U.S. v. Carter, 35 CMR 467 (CMA, 1965) involved an interesting set of facts. The Third Army
heavyweight boxing champion was PFC Dorsey, known as "The Slammer." Before going to bed one
night, he put 5 in his locker. In the morning, it was missing. PFC Dorsey suspected the accused,
who occupied the next bunk in the barracks. PFC Dorsey searched the accused's person and
threatened to hit him unless the accused removed his shoes. The money was found hidden in one of
his shoes that the accused was wearing. The court held that the Fourth Amendment "has consistently
been applied only to action by...government authority." It does not apply to actions taken by private
persons. Accordingly, "a thief...is not protected by the Fourth Amendment against the owner." In this
case, then, PFC Dorsey was found to have acted "exclusively in his own private interests."
U.S. v. Thrower, 12 MJ 777 (ACMR, 1981), involved a similar situation. The accused shared a
room with SPC McCullough. SPC McCullough knew that his roommate had drugs in the room, and
was afraid that he would be blamed for their presence. He took the drugs out of his roommate's locker
and gave them to the commander. His seizure of the drugs was found to involve "acts in his private
capacity and not as a person acting in a governmental capacity." Remember, "private persons are not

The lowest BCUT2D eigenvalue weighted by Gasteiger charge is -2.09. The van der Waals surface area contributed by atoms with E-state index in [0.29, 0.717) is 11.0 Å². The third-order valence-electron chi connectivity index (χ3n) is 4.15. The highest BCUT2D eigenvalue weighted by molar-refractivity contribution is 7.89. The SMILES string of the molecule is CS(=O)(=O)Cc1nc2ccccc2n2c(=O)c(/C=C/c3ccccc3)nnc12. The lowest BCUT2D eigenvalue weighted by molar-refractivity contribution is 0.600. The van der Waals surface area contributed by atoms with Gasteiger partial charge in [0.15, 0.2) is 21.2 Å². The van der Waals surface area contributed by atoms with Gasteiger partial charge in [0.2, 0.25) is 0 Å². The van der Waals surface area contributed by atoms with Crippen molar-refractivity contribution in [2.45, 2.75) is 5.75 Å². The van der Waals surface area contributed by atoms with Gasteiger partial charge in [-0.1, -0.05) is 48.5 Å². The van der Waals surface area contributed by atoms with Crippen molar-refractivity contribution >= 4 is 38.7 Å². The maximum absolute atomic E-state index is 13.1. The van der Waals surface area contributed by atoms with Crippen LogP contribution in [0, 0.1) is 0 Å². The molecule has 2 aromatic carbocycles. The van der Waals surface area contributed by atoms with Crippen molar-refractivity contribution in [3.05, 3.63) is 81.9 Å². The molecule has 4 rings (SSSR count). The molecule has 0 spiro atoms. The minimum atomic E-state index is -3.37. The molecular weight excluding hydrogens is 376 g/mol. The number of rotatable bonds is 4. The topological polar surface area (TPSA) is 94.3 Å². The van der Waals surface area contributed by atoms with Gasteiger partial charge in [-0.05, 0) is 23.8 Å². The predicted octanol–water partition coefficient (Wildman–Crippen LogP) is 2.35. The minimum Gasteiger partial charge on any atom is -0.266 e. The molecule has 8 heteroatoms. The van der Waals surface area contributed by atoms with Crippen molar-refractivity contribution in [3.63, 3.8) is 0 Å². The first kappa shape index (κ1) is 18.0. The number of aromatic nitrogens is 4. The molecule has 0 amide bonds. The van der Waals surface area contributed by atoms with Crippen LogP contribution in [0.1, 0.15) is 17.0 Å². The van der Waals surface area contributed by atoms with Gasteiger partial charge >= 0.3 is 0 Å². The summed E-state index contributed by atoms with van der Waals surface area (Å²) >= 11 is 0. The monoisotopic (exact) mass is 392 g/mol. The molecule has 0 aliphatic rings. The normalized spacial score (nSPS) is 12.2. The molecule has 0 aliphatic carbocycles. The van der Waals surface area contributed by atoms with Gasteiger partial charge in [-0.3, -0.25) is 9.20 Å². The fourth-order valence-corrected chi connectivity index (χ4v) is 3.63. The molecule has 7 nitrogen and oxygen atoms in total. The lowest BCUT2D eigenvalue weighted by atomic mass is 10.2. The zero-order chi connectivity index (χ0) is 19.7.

subject to the Fourth Amendment," and evidence seized by them is admissible in court. U.S. v.
Morrison, 12 MJ 222 (CMA, 1982). Cases like these would have a different result, of course, if the
police or commander had directed the roommate to do the search. Were that the case, the roommate
would be acting in a governmental capacity, as a government agent, and it would no longer be a purely
private search. U.S. v. Aponte, 11 MJ 917 (ACMR, 1981).
3. Foreign Searches. When we speak of "governmental action" we mean action by officials of the
United States. This includes, of course, the U.S. Army, the federal government, and also a state or any
political subdivision of a state (city, county, etc.). In other words, the Fourth Amendment applies to
officials of the United States (MRE 311(c) 2). To be challenged as unlawful under the Fourth
Amendment, a search must have been "conducted, instigated, or participated in by agents of the U.S.
government. Officials of a foreign government are not bound by the Military Rules of Evidence, or by
the U.S. government. As a result, evidence seized by officials of a foreign government will be
admissible in our courts, unless it was obtained as a result of subjecting the accused to "gross and
brutal maltreatment." (MRE 311(c) 3.)
The problem frequently arises overseas, when the search is performed by officials of the foreign
government (Germany, Korea, Japan, etc.), and they then give the evidence to the U.S. authorities.
The mere presence of U.S. officials at the scene of a foreign search does not convert it into a search by
the United States. Consequently, it does not have to meet our constitutional standards, and the
evidence is admissible in our courts. U.S. v. Morrison, 12 MJ 27Z (CMA, 1982). The issue will be
whether or not the U.S. officials instigated the search, conducted it, or participated in it. U.S. v.
Coleman, 25 MJ 679 (ACMR 1987).